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Defrauding the EU just got harder

former national anti corruption bureau head laura codruta kovesi arrives for a hearing at the special investigative section for prosecutors
Laura Codruta Kovesi former chief prosecutor of Romania's National Anti-Corruption Bureau is the EPPO's chief prosecutor
On June 1, the European Public Prosecutor’s Office started operations. Their mission? To hunt down those cheating the EU out of money

Dr Louisa Borg Haviaras

This article focuses on the work, mission and structure of the European Public Prosecutor’s Office (EPPO) and the EU directive 2017/1371 on the fight against fraud to the union’s financial interests by means of criminal law (the ‘PIF directive’) which lay the foundation for EPPO.

Member states had to transpose the PIF directive into their national laws by July 6, 2019, thus increasing the level of protection of the EU budget by harmonising the definitions, sanctions and limitation periods of criminal offences impacting on the union’s financial interests. The directive is an essential tool for the harmonisation of member states’ criminal law regarding crimes against the union budget.

Cyprus is among the countries that have transposed the directive into national law (Official publication: Cyprus Gazette; Number: 4762; Publication date: 2020/06/16). Five member states decided not to join the office, including two countries which are under EU scrutiny for breaching rule of law, Hungary and Poland.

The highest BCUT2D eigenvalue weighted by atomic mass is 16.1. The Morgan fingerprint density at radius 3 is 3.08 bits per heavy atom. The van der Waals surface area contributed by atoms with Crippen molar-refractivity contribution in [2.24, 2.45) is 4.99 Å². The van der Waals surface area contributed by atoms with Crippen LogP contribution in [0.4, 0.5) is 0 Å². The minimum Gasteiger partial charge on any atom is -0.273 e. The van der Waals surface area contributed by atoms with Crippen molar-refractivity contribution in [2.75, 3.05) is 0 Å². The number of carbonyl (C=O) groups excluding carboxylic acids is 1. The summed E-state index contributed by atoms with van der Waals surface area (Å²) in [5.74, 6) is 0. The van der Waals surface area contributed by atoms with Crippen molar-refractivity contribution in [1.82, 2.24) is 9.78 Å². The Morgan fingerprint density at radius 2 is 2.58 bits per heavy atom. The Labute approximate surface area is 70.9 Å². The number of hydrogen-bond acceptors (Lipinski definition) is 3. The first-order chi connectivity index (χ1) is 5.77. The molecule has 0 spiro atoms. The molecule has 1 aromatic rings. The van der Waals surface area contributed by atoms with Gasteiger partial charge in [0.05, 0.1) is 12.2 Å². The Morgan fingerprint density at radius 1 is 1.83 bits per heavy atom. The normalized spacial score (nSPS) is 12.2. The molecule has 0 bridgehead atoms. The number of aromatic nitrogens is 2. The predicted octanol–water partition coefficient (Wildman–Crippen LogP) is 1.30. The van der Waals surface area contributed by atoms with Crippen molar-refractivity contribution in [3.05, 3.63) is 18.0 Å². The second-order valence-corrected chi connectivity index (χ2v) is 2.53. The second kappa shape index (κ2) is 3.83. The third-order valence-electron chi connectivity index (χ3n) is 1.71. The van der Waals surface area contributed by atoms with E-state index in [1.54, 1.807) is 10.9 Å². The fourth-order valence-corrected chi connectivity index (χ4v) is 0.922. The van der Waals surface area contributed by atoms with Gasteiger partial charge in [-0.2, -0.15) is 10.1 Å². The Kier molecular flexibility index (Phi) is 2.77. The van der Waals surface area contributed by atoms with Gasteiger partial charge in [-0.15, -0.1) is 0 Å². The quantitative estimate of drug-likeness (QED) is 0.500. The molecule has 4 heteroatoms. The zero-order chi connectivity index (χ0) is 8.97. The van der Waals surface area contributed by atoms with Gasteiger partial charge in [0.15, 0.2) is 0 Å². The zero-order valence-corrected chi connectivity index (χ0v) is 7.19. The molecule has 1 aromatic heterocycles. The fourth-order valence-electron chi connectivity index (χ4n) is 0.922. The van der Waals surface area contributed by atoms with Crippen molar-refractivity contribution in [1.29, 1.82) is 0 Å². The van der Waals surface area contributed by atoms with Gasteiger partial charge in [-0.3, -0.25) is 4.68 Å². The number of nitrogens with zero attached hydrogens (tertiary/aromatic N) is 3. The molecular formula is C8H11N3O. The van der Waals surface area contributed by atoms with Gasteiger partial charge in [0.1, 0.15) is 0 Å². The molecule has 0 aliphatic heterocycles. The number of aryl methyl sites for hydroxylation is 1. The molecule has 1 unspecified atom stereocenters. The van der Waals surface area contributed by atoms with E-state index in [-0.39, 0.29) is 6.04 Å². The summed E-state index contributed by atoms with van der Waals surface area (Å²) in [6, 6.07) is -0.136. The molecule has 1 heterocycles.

As mentioned above this directive lays the foundation for the European Public Prosecutor’s Office (EPPO), an independent and decentralised prosecution office of the European Union which investigates, prosecutes, enforces and brings to judgement crimes against the EU budget such as fraud, corruption or serious cross-border VAT fraud as of June 1, 2021, the starting date of its operational activities. More specifically the focus of its mandate is fraud and other crimes affecting the EU’s financial interest as defined under the PIF directive: fraud relating to EU expenditures and revenues, fraud relating to VAT (insofar as it is connected with the territory of two or more member states and worth at least €10 million, money laundering of assets derived from defrauding the EU budget, active and passive corruption or misappropriation that affect the EU’s financial interests, and taking part in a criminal organisation, if the focus of its activities is to commit crimes against the EU budget.

The regulation establishing the European Public Prosecutor’s Office under enhanced cooperation was adopted on October 12, 2017 and entered into force on November 20, 2017. At this stage, there are 22 participating EU countries. Denmark, Ireland, Hungary, Poland and Sweden do not participate in the EPPO.

Before the establishment of the EPPO only national authorities could investigate and prosecute fraud against the EU budget, however, their powers were confined within national borders. Meanwhile, EU-bodies such as Eurojust, Europol and the EU’s anti-fraud office (OLAF) do not have the necessary powers to carry out criminal investigations and prosecutions. But, now with EPPO, there will be a much higher level of integration, coordination and information sharing than before since these offences will be investigated in an integrated strategic manner by a prosecutorial body with supranational jurisdiction.